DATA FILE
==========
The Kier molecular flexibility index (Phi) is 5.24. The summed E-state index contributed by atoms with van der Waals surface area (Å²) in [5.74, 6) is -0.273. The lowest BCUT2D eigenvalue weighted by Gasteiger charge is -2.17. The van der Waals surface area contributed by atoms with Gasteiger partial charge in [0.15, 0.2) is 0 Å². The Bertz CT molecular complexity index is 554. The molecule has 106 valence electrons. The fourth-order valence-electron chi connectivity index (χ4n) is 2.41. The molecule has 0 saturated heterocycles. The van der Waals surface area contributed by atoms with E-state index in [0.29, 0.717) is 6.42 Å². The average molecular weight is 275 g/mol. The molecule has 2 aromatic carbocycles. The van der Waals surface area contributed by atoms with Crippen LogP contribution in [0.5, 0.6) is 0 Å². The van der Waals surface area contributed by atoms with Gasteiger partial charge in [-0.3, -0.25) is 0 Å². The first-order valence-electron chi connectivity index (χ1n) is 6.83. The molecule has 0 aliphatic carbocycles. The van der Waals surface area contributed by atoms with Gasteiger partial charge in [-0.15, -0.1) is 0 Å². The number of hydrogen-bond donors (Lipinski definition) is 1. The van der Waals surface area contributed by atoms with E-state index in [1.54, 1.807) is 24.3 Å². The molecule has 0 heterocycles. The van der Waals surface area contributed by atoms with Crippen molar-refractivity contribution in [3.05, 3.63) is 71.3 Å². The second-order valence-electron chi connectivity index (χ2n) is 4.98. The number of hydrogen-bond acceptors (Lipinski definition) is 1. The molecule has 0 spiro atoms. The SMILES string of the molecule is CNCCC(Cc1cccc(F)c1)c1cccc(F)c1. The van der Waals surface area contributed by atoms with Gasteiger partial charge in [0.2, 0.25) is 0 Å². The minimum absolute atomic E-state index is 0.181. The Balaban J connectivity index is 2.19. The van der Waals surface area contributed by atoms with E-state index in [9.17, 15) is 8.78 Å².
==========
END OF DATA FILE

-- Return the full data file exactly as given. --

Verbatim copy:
The Kier molecular flexibility index (Phi) is 5.24. The summed E-state index contributed by atoms with van der Waals surface area (Å²) in [5.74, 6) is -0.273. The lowest BCUT2D eigenvalue weighted by Gasteiger charge is -2.17. The van der Waals surface area contributed by atoms with Gasteiger partial charge in [0.15, 0.2) is 0 Å². The Bertz CT molecular complexity index is 554. The molecule has 106 valence electrons. The fourth-order valence-electron chi connectivity index (χ4n) is 2.41. The molecule has 0 saturated heterocycles. The van der Waals surface area contributed by atoms with E-state index in [0.29, 0.717) is 6.42 Å². The average molecular weight is 275 g/mol. The molecule has 2 aromatic carbocycles. The van der Waals surface area contributed by atoms with Crippen LogP contribution in [0.5, 0.6) is 0 Å². The van der Waals surface area contributed by atoms with Gasteiger partial charge in [-0.3, -0.25) is 0 Å². The first-order valence-electron chi connectivity index (χ1n) is 6.83. The molecule has 0 aliphatic carbocycles. The van der Waals surface area contributed by atoms with Gasteiger partial charge in [-0.15, -0.1) is 0 Å². The number of hydrogen-bond donors (Lipinski definition) is 1. The van der Waals surface area contributed by atoms with E-state index in [1.54, 1.807) is 24.3 Å². The molecule has 0 heterocycles. The van der Waals surface area contributed by atoms with Crippen molar-refractivity contribution in [3.05, 3.63) is 71.3 Å². The second-order valence-electron chi connectivity index (χ2n) is 4.98. The number of hydrogen-bond acceptors (Lipinski definition) is 1. The molecule has 0 spiro atoms. The SMILES string of the molecule is CNCCC(Cc1cccc(F)c1)c1cccc(F)c1. The van der Waals surface area contributed by atoms with Gasteiger partial charge in [0.2, 0.25) is 0 Å². The minimum absolute atomic E-state index is 0.181. The Balaban J connectivity index is 2.19. The van der Waals surface area contributed by atoms with E-state index in [9.17, 15) is 8.78 Å².